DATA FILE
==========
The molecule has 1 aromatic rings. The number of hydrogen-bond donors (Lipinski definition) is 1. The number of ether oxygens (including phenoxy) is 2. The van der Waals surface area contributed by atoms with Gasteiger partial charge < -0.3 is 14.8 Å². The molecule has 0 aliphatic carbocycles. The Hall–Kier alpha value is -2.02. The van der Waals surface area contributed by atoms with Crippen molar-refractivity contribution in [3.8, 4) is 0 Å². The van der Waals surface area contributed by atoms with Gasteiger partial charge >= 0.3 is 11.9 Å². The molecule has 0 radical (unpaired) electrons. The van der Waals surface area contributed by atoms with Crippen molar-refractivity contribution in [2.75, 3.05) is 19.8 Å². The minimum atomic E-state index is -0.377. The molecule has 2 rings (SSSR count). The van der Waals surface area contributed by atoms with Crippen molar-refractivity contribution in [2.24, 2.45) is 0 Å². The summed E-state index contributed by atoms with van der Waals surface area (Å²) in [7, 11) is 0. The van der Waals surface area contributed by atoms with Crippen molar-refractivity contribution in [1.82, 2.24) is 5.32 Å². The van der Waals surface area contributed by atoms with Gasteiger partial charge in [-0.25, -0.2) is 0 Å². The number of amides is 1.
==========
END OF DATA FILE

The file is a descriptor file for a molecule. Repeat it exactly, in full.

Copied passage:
The molecule has 1 aromatic rings. The number of hydrogen-bond donors (Lipinski definition) is 1. The number of ether oxygens (including phenoxy) is 2. The van der Waals surface area contributed by atoms with Gasteiger partial charge < -0.3 is 14.8 Å². The molecule has 0 aliphatic carbocycles. The Hall–Kier alpha value is -2.02. The van der Waals surface area contributed by atoms with Crippen molar-refractivity contribution in [3.8, 4) is 0 Å². The van der Waals surface area contributed by atoms with Gasteiger partial charge >= 0.3 is 11.9 Å². The molecule has 0 radical (unpaired) electrons. The van der Waals surface area contributed by atoms with Crippen molar-refractivity contribution in [2.75, 3.05) is 19.8 Å². The minimum atomic E-state index is -0.377. The molecule has 2 rings (SSSR count). The van der Waals surface area contributed by atoms with Crippen molar-refractivity contribution in [2.24, 2.45) is 0 Å². The summed E-state index contributed by atoms with van der Waals surface area (Å²) in [7, 11) is 0. The van der Waals surface area contributed by atoms with Crippen molar-refractivity contribution in [1.82, 2.24) is 5.32 Å². The van der Waals surface area contributed by atoms with Gasteiger partial charge in [-0.25, -0.2) is 0 Å². The number of amides is 1.